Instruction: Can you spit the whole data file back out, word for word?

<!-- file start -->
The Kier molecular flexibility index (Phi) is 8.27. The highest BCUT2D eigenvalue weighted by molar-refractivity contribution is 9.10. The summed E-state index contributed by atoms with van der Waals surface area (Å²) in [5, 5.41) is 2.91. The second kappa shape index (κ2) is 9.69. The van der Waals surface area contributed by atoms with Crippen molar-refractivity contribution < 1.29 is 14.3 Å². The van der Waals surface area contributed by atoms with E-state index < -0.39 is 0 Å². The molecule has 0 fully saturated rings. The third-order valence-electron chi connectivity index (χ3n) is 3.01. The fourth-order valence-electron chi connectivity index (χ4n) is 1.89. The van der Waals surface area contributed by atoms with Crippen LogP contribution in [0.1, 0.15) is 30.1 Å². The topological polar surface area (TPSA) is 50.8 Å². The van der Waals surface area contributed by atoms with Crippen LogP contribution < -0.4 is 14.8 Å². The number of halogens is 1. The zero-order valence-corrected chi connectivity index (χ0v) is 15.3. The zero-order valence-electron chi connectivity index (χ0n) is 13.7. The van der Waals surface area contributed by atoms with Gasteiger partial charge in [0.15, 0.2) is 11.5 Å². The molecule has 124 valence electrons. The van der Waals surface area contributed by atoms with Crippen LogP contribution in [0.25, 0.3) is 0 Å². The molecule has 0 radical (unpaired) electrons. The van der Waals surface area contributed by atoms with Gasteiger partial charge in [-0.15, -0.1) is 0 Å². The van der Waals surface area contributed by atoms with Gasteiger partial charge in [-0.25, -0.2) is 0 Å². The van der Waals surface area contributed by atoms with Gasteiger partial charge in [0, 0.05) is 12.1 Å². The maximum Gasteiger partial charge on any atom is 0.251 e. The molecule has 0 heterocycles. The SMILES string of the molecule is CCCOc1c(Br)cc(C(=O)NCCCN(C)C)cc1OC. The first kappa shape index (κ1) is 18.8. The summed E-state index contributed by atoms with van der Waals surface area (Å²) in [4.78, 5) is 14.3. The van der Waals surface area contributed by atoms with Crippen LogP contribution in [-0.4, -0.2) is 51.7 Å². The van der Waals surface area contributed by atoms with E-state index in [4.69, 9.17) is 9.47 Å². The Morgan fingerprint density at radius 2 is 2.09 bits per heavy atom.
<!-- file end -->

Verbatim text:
The Kier molecular flexibility index (Phi) is 8.27. The highest BCUT2D eigenvalue weighted by molar-refractivity contribution is 9.10. The summed E-state index contributed by atoms with van der Waals surface area (Å²) in [5, 5.41) is 2.91. The second kappa shape index (κ2) is 9.69. The van der Waals surface area contributed by atoms with Crippen molar-refractivity contribution < 1.29 is 14.3 Å². The van der Waals surface area contributed by atoms with E-state index < -0.39 is 0 Å². The molecule has 0 fully saturated rings. The third-order valence-electron chi connectivity index (χ3n) is 3.01. The fourth-order valence-electron chi connectivity index (χ4n) is 1.89. The van der Waals surface area contributed by atoms with Crippen LogP contribution in [0.1, 0.15) is 30.1 Å². The topological polar surface area (TPSA) is 50.8 Å². The van der Waals surface area contributed by atoms with Crippen LogP contribution < -0.4 is 14.8 Å². The number of halogens is 1. The zero-order valence-corrected chi connectivity index (χ0v) is 15.3. The zero-order valence-electron chi connectivity index (χ0n) is 13.7. The van der Waals surface area contributed by atoms with Gasteiger partial charge in [0.15, 0.2) is 11.5 Å². The molecule has 124 valence electrons. The van der Waals surface area contributed by atoms with Crippen LogP contribution in [0.25, 0.3) is 0 Å². The molecule has 0 radical (unpaired) electrons. The van der Waals surface area contributed by atoms with Gasteiger partial charge in [-0.15, -0.1) is 0 Å². The van der Waals surface area contributed by atoms with Gasteiger partial charge in [-0.25, -0.2) is 0 Å². The van der Waals surface area contributed by atoms with Gasteiger partial charge in [0, 0.05) is 12.1 Å². The maximum Gasteiger partial charge on any atom is 0.251 e. The molecule has 0 heterocycles. The SMILES string of the molecule is CCCOc1c(Br)cc(C(=O)NCCCN(C)C)cc1OC. The first kappa shape index (κ1) is 18.8. The summed E-state index contributed by atoms with van der Waals surface area (Å²) in [4.78, 5) is 14.3. The van der Waals surface area contributed by atoms with Crippen LogP contribution in [-0.4, -0.2) is 51.7 Å². The van der Waals surface area contributed by atoms with E-state index in [4.69, 9.17) is 9.47 Å². The Morgan fingerprint density at radius 2 is 2.09 bits per heavy atom.